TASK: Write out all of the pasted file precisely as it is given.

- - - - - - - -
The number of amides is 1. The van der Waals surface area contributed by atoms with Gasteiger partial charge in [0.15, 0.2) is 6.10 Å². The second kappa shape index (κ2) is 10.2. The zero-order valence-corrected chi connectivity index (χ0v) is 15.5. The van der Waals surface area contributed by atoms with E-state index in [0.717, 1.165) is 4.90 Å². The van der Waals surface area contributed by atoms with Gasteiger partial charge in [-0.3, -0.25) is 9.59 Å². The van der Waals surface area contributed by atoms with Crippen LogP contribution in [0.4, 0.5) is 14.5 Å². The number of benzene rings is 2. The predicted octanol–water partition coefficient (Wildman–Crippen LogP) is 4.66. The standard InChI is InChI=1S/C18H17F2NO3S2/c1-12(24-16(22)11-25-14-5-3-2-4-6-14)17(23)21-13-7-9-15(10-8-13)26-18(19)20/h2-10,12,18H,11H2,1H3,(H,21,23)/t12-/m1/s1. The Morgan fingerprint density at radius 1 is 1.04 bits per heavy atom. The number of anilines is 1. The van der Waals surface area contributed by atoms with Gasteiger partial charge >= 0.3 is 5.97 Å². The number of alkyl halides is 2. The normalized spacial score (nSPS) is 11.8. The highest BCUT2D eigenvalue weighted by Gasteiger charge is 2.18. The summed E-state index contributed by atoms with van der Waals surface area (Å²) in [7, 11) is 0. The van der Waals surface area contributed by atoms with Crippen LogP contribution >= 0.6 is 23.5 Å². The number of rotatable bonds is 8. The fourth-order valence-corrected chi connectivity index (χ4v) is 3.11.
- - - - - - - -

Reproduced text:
The number of amides is 1. The van der Waals surface area contributed by atoms with Gasteiger partial charge in [0.15, 0.2) is 6.10 Å². The second kappa shape index (κ2) is 10.2. The zero-order valence-corrected chi connectivity index (χ0v) is 15.5. The van der Waals surface area contributed by atoms with E-state index in [0.717, 1.165) is 4.90 Å². The van der Waals surface area contributed by atoms with Gasteiger partial charge in [-0.3, -0.25) is 9.59 Å². The van der Waals surface area contributed by atoms with Crippen LogP contribution in [0.4, 0.5) is 14.5 Å². The number of benzene rings is 2. The predicted octanol–water partition coefficient (Wildman–Crippen LogP) is 4.66. The standard InChI is InChI=1S/C18H17F2NO3S2/c1-12(24-16(22)11-25-14-5-3-2-4-6-14)17(23)21-13-7-9-15(10-8-13)26-18(19)20/h2-10,12,18H,11H2,1H3,(H,21,23)/t12-/m1/s1. The Morgan fingerprint density at radius 1 is 1.04 bits per heavy atom. The number of anilines is 1. The van der Waals surface area contributed by atoms with Gasteiger partial charge >= 0.3 is 5.97 Å². The number of alkyl halides is 2. The normalized spacial score (nSPS) is 11.8. The highest BCUT2D eigenvalue weighted by Gasteiger charge is 2.18. The summed E-state index contributed by atoms with van der Waals surface area (Å²) in [7, 11) is 0. The van der Waals surface area contributed by atoms with Crippen LogP contribution >= 0.6 is 23.5 Å². The number of rotatable bonds is 8. The fourth-order valence-corrected chi connectivity index (χ4v) is 3.11.